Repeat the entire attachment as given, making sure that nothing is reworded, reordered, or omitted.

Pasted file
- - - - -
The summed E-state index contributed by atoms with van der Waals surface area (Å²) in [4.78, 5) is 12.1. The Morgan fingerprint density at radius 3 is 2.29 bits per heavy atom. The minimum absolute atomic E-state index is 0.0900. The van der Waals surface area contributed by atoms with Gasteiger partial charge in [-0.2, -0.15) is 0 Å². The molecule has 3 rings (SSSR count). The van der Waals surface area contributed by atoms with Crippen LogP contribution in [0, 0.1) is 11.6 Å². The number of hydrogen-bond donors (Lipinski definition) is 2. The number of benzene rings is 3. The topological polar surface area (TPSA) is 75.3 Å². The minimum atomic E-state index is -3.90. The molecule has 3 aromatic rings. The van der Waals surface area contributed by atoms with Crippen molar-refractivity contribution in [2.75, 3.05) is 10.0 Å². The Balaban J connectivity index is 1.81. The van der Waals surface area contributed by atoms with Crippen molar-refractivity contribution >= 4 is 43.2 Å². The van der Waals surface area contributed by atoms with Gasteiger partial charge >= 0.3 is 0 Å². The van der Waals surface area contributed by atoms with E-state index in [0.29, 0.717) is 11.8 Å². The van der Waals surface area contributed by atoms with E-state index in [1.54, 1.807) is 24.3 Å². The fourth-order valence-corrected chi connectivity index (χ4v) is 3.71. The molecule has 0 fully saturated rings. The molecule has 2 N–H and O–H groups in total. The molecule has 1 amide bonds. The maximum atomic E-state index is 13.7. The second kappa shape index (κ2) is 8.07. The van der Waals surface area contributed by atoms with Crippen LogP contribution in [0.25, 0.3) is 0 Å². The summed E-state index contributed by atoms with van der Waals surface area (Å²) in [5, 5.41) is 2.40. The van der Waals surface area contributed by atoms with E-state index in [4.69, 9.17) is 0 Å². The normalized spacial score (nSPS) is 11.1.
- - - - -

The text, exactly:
The summed E-state index contributed by atoms with van der Waals surface area (Å²) in [4.78, 5) is 12.1. The Morgan fingerprint density at radius 3 is 2.29 bits per heavy atom. The minimum absolute atomic E-state index is 0.0900. The van der Waals surface area contributed by atoms with Gasteiger partial charge in [-0.2, -0.15) is 0 Å². The molecule has 3 rings (SSSR count). The van der Waals surface area contributed by atoms with Crippen LogP contribution in [0, 0.1) is 11.6 Å². The number of hydrogen-bond donors (Lipinski definition) is 2. The number of benzene rings is 3. The topological polar surface area (TPSA) is 75.3 Å². The minimum atomic E-state index is -3.90. The molecule has 3 aromatic rings. The van der Waals surface area contributed by atoms with Crippen molar-refractivity contribution in [2.75, 3.05) is 10.0 Å². The Balaban J connectivity index is 1.81. The van der Waals surface area contributed by atoms with Crippen molar-refractivity contribution >= 4 is 43.2 Å². The van der Waals surface area contributed by atoms with Gasteiger partial charge >= 0.3 is 0 Å². The van der Waals surface area contributed by atoms with E-state index in [0.29, 0.717) is 11.8 Å². The van der Waals surface area contributed by atoms with E-state index in [1.54, 1.807) is 24.3 Å². The fourth-order valence-corrected chi connectivity index (χ4v) is 3.71. The molecule has 0 fully saturated rings. The molecule has 2 N–H and O–H groups in total. The molecule has 1 amide bonds. The maximum atomic E-state index is 13.7. The second kappa shape index (κ2) is 8.07. The van der Waals surface area contributed by atoms with Crippen LogP contribution in [0.25, 0.3) is 0 Å². The summed E-state index contributed by atoms with van der Waals surface area (Å²) in [5, 5.41) is 2.40. The van der Waals surface area contributed by atoms with E-state index in [4.69, 9.17) is 0 Å². The normalized spacial score (nSPS) is 11.1.